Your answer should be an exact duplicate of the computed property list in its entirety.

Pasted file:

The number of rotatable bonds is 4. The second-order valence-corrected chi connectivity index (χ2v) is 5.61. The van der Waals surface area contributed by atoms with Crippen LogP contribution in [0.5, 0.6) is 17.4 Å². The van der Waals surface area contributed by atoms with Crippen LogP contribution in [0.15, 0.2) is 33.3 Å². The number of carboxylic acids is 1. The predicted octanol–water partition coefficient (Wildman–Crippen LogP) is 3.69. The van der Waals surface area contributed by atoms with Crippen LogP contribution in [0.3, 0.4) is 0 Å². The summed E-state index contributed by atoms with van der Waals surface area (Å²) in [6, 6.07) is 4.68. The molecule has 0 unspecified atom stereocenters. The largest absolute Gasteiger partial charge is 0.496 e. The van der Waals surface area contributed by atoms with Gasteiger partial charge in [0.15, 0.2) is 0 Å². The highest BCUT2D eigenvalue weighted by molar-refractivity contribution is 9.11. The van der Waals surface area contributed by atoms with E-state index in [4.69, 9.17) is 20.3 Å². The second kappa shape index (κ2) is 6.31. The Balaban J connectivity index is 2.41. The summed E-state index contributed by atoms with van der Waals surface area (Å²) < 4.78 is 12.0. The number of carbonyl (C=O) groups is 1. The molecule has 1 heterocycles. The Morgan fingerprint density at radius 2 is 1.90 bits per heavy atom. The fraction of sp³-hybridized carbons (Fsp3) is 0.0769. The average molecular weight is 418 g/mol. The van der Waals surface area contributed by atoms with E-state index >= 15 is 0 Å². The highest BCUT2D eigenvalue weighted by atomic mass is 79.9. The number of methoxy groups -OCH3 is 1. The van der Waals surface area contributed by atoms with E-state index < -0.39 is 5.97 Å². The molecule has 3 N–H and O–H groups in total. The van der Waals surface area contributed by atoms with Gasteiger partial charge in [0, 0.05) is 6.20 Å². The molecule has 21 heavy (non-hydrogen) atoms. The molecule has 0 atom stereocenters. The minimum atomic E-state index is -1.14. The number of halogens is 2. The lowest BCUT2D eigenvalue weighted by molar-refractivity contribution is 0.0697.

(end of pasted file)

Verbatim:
The number of rotatable bonds is 4. The second-order valence-corrected chi connectivity index (χ2v) is 5.61. The van der Waals surface area contributed by atoms with Crippen LogP contribution in [0.5, 0.6) is 17.4 Å². The van der Waals surface area contributed by atoms with Crippen LogP contribution in [0.15, 0.2) is 33.3 Å². The number of carboxylic acids is 1. The predicted octanol–water partition coefficient (Wildman–Crippen LogP) is 3.69. The van der Waals surface area contributed by atoms with Crippen LogP contribution in [0.3, 0.4) is 0 Å². The summed E-state index contributed by atoms with van der Waals surface area (Å²) in [6, 6.07) is 4.68. The molecule has 0 unspecified atom stereocenters. The largest absolute Gasteiger partial charge is 0.496 e. The van der Waals surface area contributed by atoms with Gasteiger partial charge in [0.15, 0.2) is 0 Å². The highest BCUT2D eigenvalue weighted by molar-refractivity contribution is 9.11. The van der Waals surface area contributed by atoms with E-state index in [4.69, 9.17) is 20.3 Å². The second kappa shape index (κ2) is 6.31. The Balaban J connectivity index is 2.41. The summed E-state index contributed by atoms with van der Waals surface area (Å²) < 4.78 is 12.0. The number of carbonyl (C=O) groups is 1. The molecule has 1 heterocycles. The Morgan fingerprint density at radius 2 is 1.90 bits per heavy atom. The fraction of sp³-hybridized carbons (Fsp3) is 0.0769. The average molecular weight is 418 g/mol. The van der Waals surface area contributed by atoms with E-state index >= 15 is 0 Å². The highest BCUT2D eigenvalue weighted by atomic mass is 79.9. The number of methoxy groups -OCH3 is 1. The van der Waals surface area contributed by atoms with E-state index < -0.39 is 5.97 Å². The molecule has 3 N–H and O–H groups in total. The van der Waals surface area contributed by atoms with Gasteiger partial charge in [0, 0.05) is 6.20 Å². The molecule has 21 heavy (non-hydrogen) atoms. The molecule has 0 atom stereocenters. The minimum atomic E-state index is -1.14. The number of halogens is 2. The lowest BCUT2D eigenvalue weighted by molar-refractivity contribution is 0.0697.